We were having a lovely time cruising around the lake – fishing, sipping our drinks, and noshing on cheese and crackers – when suddenly, the two year old blurted out that she needed to poop. Lacking any good options, we looked to the shore and saw a family friend’s house. We saw a young man outside and figured that must be Philip or Michael — let’s dock there.
Julie got off the boat and approached the young man – who was a complete stranger. She was clutching the anxious two year old’s hand and panicked and blurted out “Can we use your house to poop?” Poor Andre — a grown man who doesn’t have kids and who had no idea who Julie was – just nodded and showed her the way.
The little girl wanted a shred of privacy so she went into the bathroom alone – leaving Julie standing awkwardly in the hallway with Andre. The girl said loudly and matter of factly, “Ms. Julie, I can wipe my vagina, but can you wipe my butt?” Awkward glances and sheepish shrugs were exchanged between Julie and Andre.
Julie quickly made her way back to the boat and proclaimed her humiliation. We giggled and told her that we appreciated the humor. We learned two things that day – a new spot to catch bass – and a new place to poop.
I got a pedicure today and I had the most delightful thing happen – and it had nothing to do with my feet. I’ll remember it far after the polish wears off and the calluses return.
As I was browsing through the pedicure options, imagine my surprise/delight when one of the options was “cucumber hell.” What?? This prompted so many questions and even more giggles. I really didn’t even know what it meant .. peal? heal? I told several friends and we decided that cucumbers really shouldn’t be feared.
I’m a avid traveler and I understand the challenges of a language barrier. I have been the victim of a translation gaffe myself — when we were in Puerto Rico, I thoroughly embarrassed my daughter when I mispronounced the name of a beach — thus calling it “ass beach.” Yup, she could not have been more proud.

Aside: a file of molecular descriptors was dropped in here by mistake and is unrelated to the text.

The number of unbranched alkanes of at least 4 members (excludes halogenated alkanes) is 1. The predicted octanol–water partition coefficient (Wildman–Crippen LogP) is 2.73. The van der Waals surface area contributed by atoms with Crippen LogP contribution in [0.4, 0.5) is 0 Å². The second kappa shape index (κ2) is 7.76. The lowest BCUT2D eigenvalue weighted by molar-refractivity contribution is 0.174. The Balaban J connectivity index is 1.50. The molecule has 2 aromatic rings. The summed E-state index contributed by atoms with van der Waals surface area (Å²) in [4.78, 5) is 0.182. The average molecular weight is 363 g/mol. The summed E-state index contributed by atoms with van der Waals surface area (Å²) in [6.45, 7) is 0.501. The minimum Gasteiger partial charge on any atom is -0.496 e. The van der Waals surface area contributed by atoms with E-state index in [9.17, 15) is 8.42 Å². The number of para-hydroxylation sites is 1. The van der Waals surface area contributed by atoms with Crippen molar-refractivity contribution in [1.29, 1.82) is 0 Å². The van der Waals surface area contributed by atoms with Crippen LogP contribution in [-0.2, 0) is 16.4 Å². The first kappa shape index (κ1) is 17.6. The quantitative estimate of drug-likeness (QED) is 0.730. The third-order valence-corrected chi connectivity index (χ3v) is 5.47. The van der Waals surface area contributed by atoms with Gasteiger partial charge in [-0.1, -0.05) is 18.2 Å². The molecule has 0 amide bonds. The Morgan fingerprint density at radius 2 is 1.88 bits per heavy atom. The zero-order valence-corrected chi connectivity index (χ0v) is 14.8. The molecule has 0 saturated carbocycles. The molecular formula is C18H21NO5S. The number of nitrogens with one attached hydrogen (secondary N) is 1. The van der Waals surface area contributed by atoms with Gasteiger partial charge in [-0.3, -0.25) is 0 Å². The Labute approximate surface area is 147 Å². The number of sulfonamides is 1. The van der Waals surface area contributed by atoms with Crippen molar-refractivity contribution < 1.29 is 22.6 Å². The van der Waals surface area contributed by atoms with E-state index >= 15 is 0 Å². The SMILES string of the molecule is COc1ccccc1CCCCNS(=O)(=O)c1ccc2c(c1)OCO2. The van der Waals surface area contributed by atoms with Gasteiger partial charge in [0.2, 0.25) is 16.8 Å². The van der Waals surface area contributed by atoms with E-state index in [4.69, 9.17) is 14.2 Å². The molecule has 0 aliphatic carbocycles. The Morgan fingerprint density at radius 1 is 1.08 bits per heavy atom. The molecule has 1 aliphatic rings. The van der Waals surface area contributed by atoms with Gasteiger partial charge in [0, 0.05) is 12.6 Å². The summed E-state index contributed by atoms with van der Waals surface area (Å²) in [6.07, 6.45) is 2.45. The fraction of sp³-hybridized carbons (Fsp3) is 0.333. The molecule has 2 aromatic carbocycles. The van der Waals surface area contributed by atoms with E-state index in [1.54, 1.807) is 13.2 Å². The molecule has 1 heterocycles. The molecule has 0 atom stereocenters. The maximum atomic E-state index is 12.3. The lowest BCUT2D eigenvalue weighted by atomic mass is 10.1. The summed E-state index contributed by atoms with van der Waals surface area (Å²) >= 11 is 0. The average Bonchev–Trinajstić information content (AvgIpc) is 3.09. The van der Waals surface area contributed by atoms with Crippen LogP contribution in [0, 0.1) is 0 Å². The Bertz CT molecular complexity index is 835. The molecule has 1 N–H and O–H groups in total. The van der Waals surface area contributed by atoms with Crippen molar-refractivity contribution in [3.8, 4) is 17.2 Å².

But Spring is here and I can’t think of anything more delightful than going through cucumber hell and then spending a few days on ass beach. Sign me up.
As a grown woman, one of the things that I treasure most in life is the friendship of my girlfriends. I am still close with my childhood girlfriends. These are the girls who knew me before puberty. They vacationed with my family. They had crushes on my brother. We knew each other before we had ever kissed a boy or had experienced peer pressure. We had no secrets.
I recently went on a trip with these childhood friends. Nothing can replace the casual intimacy of 37 years of friendship. We talk, talk, talk. We talk about our kids, our husbands, our sex lives, our health issues, our disappointments, our hopes. It’s always supportive. It’s often accompanied by alcohol, and it’s always accompanied by laughter. As soon as the trip is over, we can’t believe all the things that we forgot to talk about.
I wish I could spend endless lazy summer days with these ladies, but geography and our grown up lives prevent that. But the bonds that we share carry through until next year. We already know our plans … eat, talk, drink, stay in PJ’s, laugh. We just need a date. I’ll be there!